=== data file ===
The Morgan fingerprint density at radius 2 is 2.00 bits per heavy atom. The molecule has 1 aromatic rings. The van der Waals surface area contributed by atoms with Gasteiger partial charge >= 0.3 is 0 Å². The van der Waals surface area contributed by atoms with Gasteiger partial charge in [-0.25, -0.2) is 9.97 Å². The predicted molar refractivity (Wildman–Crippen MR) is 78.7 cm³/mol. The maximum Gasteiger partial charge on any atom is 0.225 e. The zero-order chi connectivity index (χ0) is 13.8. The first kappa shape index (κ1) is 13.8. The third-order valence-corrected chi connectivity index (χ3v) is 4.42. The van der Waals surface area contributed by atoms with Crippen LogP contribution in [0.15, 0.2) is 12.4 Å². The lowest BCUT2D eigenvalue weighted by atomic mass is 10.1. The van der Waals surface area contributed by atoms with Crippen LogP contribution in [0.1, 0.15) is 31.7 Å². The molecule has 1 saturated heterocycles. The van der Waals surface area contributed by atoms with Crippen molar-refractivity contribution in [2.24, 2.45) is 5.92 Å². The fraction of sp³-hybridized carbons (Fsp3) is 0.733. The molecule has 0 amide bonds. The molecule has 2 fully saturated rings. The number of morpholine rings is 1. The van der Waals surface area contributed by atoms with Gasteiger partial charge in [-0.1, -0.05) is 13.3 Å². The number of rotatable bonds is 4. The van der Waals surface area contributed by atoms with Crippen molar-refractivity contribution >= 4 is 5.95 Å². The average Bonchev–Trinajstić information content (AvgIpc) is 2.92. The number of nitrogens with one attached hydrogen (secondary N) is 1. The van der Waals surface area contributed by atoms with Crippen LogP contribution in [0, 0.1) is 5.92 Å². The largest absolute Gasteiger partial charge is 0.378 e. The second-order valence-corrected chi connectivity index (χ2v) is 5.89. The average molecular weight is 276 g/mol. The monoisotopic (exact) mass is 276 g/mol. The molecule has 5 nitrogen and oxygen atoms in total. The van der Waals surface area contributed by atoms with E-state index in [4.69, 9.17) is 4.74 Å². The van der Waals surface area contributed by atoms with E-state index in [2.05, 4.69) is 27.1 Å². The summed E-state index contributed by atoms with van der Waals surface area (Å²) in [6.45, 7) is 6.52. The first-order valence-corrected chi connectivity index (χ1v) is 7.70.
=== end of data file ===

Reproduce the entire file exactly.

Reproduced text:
The Morgan fingerprint density at radius 2 is 2.00 bits per heavy atom. The molecule has 1 aromatic rings. The van der Waals surface area contributed by atoms with Gasteiger partial charge >= 0.3 is 0 Å². The van der Waals surface area contributed by atoms with Gasteiger partial charge in [-0.25, -0.2) is 9.97 Å². The predicted molar refractivity (Wildman–Crippen MR) is 78.7 cm³/mol. The maximum Gasteiger partial charge on any atom is 0.225 e. The zero-order chi connectivity index (χ0) is 13.8. The first kappa shape index (κ1) is 13.8. The third-order valence-corrected chi connectivity index (χ3v) is 4.42. The van der Waals surface area contributed by atoms with Crippen LogP contribution in [0.15, 0.2) is 12.4 Å². The lowest BCUT2D eigenvalue weighted by atomic mass is 10.1. The van der Waals surface area contributed by atoms with Crippen LogP contribution in [0.1, 0.15) is 31.7 Å². The molecule has 1 saturated heterocycles. The van der Waals surface area contributed by atoms with Crippen molar-refractivity contribution in [2.24, 2.45) is 5.92 Å². The fraction of sp³-hybridized carbons (Fsp3) is 0.733. The molecule has 0 amide bonds. The molecule has 2 fully saturated rings. The number of morpholine rings is 1. The van der Waals surface area contributed by atoms with Gasteiger partial charge in [-0.1, -0.05) is 13.3 Å². The number of rotatable bonds is 4. The van der Waals surface area contributed by atoms with Crippen molar-refractivity contribution >= 4 is 5.95 Å². The average Bonchev–Trinajstić information content (AvgIpc) is 2.92. The number of nitrogens with one attached hydrogen (secondary N) is 1. The van der Waals surface area contributed by atoms with Crippen LogP contribution in [0, 0.1) is 5.92 Å². The largest absolute Gasteiger partial charge is 0.378 e. The second-order valence-corrected chi connectivity index (χ2v) is 5.89. The average molecular weight is 276 g/mol. The monoisotopic (exact) mass is 276 g/mol. The molecule has 5 nitrogen and oxygen atoms in total. The van der Waals surface area contributed by atoms with E-state index in [4.69, 9.17) is 4.74 Å². The van der Waals surface area contributed by atoms with E-state index in [2.05, 4.69) is 27.1 Å². The summed E-state index contributed by atoms with van der Waals surface area (Å²) in [6.45, 7) is 6.52. The first-order valence-corrected chi connectivity index (χ1v) is 7.70.